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Born in Hong Kong and raised in Australia, Jessie has always had a love for adventure and learning about different cultures. A software developer by trade, you'll never see her without her MacBook.

. Hong Kong

Cantonese desserts you must try in Hong Kong

On our recent trip to Hong Kong, Daniel and I tried as many local, authentic desserts as we possibly could. We skipped the Western desserts with chocolate, and swapped them for red bean soup, eggettes, and egg tarts!

Eggettes (Gai Daan Jai)

Eggettes, or Gai Daan Jai (้ท„่›‹ไป”) as they are known in Hong Kong, is a cute spin on the normal waffles. Instead of the crisscross pattern, you have small semi-spherical balls that make up the waffle. They’re often eaten plain, but sometimes can be flavoured with chocolate, honey, orange etc.

Eggettes from Modos in Mongkok
Eggettes from Modos in Mongkok

Where to find eggettes:

  • Modos ($) Fa Yuen Street, Mongkok
  • Mammy Pancake ($) G/F, Carnarvon Mansion, 8-12 Carnarvon Road, Tsim Sha Tsui
  • Lee Keung Kee North Point Egg Waffles ($) No.178 Nathan Road. Tsim Sha Tsui

Egg tart (dan taat)

Of course, all pastries found in the Hong Kong bakeries are to die for, but the egg tart is one of a kind. In Europe, the English custard tart and the Portuguese Pasteis de Nata can almost be considered the predecessor to the Chinese egg custard tart. In the 1940s to 1950s, lots of chefs in Guangzhou (a majority city in China) migrated to Hong Kong and brought the recipe for egg tarts with them, forging the new Hong Kong style of egg tarts.

Egg tarts from Tai Cheong Bakery
Egg tarts from Tai Cheong Bakery

Where to find Egg Tarts

  • Pie and Tart ($) - A chain that sells many tarts, not your classical egg tarts though. Some are quite creative - give the purple sweet potato tart a chance! Shop C, G/F, 77 Granville Road, Tsim Sha Tsui
  • Tai Cheong Bakery ($) - One of Hong Kong’s most beloved bakeries in the middle of the Central district. 35 Lyndhurst Terrace, Central

Cantonese soup desserts (Tong Siu)

For my sweet toothed friends, these are absolutely AMAZING. There’s a wide selection to choose from, so if you’re not a fan of peanuts, skip the peanut ones. If you prefer coconut, then get the coconut desserts! There’s everything from rice balls in ginger syrup, coconut in sago soup to mung bean desserts. Where to find these delicious soupy desserts?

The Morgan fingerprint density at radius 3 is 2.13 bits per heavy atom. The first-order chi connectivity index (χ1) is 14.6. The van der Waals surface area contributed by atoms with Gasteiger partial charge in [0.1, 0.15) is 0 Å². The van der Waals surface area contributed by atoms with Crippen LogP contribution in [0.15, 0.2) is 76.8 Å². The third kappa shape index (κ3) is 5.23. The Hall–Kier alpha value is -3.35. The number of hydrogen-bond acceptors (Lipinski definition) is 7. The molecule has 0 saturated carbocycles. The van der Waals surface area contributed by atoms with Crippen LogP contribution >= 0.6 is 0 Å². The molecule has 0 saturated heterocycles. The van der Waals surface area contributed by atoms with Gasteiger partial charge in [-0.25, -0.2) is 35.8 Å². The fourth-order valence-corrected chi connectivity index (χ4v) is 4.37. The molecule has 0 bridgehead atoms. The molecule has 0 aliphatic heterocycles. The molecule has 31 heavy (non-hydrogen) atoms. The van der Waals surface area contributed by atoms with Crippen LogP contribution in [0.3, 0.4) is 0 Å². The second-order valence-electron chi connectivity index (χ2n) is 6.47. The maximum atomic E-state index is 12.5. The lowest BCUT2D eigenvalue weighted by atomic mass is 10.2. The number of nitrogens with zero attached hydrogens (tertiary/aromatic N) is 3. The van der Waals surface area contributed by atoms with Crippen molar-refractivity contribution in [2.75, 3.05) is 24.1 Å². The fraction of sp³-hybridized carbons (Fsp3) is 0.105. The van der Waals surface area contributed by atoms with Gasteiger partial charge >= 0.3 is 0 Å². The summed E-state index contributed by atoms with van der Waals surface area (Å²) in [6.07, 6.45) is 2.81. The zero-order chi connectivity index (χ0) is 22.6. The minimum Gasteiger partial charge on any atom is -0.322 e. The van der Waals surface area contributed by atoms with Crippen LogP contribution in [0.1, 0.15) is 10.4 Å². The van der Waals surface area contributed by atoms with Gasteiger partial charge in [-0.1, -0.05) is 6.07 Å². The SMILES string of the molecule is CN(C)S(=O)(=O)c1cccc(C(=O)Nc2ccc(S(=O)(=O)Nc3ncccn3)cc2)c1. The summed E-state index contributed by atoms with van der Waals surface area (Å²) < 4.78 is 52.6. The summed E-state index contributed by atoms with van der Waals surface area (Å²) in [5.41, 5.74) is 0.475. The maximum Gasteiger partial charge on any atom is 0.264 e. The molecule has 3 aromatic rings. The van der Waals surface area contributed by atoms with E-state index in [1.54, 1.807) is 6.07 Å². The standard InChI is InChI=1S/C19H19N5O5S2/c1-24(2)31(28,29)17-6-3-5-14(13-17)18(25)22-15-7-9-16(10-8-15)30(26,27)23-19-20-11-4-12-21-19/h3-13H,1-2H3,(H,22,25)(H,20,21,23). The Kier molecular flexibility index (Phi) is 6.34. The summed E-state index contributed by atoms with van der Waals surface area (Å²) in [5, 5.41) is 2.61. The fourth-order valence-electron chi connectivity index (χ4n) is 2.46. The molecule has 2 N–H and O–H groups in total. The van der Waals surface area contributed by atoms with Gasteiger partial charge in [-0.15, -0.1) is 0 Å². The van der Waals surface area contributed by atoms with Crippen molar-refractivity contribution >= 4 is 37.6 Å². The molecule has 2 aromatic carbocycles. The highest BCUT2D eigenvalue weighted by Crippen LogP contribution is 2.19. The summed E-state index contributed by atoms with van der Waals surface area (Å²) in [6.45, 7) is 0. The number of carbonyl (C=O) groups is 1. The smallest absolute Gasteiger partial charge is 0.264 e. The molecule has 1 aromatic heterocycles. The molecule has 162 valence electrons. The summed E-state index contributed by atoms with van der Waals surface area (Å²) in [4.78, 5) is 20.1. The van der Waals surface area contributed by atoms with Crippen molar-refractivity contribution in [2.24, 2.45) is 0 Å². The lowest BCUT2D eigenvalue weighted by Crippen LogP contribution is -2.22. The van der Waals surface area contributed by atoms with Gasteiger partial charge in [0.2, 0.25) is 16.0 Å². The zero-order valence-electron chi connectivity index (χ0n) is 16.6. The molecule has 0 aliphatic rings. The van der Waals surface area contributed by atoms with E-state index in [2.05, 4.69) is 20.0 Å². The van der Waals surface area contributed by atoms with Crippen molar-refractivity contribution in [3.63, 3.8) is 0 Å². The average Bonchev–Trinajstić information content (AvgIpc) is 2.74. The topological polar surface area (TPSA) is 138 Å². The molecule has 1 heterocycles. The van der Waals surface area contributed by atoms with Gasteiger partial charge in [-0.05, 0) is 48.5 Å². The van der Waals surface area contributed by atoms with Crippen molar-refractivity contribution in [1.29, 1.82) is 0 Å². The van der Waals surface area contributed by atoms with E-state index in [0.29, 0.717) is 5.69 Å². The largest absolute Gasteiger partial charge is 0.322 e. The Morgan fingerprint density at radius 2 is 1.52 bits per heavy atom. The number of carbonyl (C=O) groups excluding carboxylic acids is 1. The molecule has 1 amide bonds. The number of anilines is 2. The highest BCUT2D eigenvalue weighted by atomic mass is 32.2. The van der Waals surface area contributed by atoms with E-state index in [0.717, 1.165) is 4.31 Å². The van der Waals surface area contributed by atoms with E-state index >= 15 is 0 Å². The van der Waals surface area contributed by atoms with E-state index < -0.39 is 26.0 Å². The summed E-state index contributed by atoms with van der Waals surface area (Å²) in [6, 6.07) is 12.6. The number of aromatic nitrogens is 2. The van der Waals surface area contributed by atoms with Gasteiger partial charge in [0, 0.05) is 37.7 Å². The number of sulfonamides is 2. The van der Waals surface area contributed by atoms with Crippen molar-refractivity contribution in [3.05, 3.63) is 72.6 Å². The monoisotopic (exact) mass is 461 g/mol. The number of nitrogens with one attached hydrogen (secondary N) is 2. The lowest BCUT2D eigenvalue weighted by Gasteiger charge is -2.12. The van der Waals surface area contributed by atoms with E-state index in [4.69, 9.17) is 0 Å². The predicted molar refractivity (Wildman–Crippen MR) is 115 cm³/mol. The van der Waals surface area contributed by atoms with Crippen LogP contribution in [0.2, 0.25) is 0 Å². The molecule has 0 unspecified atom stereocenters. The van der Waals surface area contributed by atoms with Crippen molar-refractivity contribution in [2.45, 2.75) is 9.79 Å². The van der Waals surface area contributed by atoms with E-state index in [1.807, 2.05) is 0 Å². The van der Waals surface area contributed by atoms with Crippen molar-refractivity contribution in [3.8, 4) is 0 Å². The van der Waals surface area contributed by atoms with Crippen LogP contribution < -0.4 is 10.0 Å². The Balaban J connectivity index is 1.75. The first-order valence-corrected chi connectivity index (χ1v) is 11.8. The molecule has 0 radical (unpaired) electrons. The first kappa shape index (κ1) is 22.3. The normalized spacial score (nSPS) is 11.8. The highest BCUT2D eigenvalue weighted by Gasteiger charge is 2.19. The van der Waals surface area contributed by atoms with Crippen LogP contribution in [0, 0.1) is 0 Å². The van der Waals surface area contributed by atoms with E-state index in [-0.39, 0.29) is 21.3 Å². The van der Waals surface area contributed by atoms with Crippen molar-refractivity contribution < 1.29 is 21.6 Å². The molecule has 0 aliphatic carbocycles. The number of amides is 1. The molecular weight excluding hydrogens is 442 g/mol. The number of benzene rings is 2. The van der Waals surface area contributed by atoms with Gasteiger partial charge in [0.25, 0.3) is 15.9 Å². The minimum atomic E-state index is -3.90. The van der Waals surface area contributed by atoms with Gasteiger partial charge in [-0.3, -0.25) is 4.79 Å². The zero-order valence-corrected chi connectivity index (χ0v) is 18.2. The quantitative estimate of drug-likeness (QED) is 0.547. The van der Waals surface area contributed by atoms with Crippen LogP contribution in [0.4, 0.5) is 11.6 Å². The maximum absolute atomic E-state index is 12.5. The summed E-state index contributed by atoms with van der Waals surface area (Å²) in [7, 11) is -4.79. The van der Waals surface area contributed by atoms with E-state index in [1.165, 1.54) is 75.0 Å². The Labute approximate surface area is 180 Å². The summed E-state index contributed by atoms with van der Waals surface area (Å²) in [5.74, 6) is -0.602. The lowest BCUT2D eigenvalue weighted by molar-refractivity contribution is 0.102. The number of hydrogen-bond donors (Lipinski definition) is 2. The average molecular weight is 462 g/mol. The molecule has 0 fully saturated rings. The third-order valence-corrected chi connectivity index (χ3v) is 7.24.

Cantonese desserts from Kaka
Cantonese dessert soup (Tong Siu) from Kaka dessert house. Front: red and mung bean soup, far left: black sesame rice balls in ginger syrup, far right: coconut in sago soup

Where to find Dessert Soups

  • Chung Kee Desserts ($) 15 Canal Rd W, Wan Chai
  • Cao Sao Star Dessert ($) 11 Yiu Wa St, Causeway Bay
  • Kaka Desserts ($) G/F, 121-123 Parkes Street, Jordan

Steamed milk pudding (dun nai)

Steamed milk pudding, or double skin milk, is a Cantonese dessert made of milk, egg whites and sugar and can be eaten hot or cold. It is a milk custard which is a bit similar to panna cotta.

Steamed milk pudding from Yee Shun Milk Company
Steamed milk pudding from Yee Shun Milk Company

Where to find Steamed Milk Pudding

  • Yee Shun milk company ($) 63 Pilkem St, Jordan

Mango Pudding

Mango pudding is an extremely popular dessert in Hong Kong, especially as a dim sum (a small bite-sized serving of food) at restaurants. So what exactly is mango pudding? Mango pudding is made up of usually agar or gelatin, mango, sugar and topped up with evaporated milk when served. It sometimes contains fresh pieces of mango inside the pudding. Mango pudding can be found as a dessert at most yum cha restaurants. This makes it perfect for an after lunch dessert.

Mango pudding from Jade Garden
Mango pudding from Jade Garden

Where to find Mango Pudding:

  • Tim Ho Wan ($) Ground floor Seaview Building, 2 Wharf Road, North Point
  • Jade Garden ($) Level 6, MOKO shopping centre, Mongkok
  • Din Tai Fung ($) Level 4, Miramar Shopping Centre, 1320134T Nathan Road, Tsim Sha Tsui

Tofu Pudding

There are several different variations of tofu pudding (also known as doufu fa in Cantonese), some salty, some sweet. The Hong Kong style version is served with a sweet ginger syrup usually, and sometimes with coconut milk. It is traditionally made in a large wooden bucket and sold as part of the dim sum cuisine, so you will often find this at yum cha restaurants along with dim sum.

Tofu pudding from Po Lin Monastery
Tofu pudding from Po Lin Monastery

Where to find Tofu Pudding

  • Cao Sao Star Dessert ($) 11 Yiu Wa St, Causeway Bay, Hong Kong
  • Po Lin Monastery snack bar ($) Ngong Ping, Lantau Island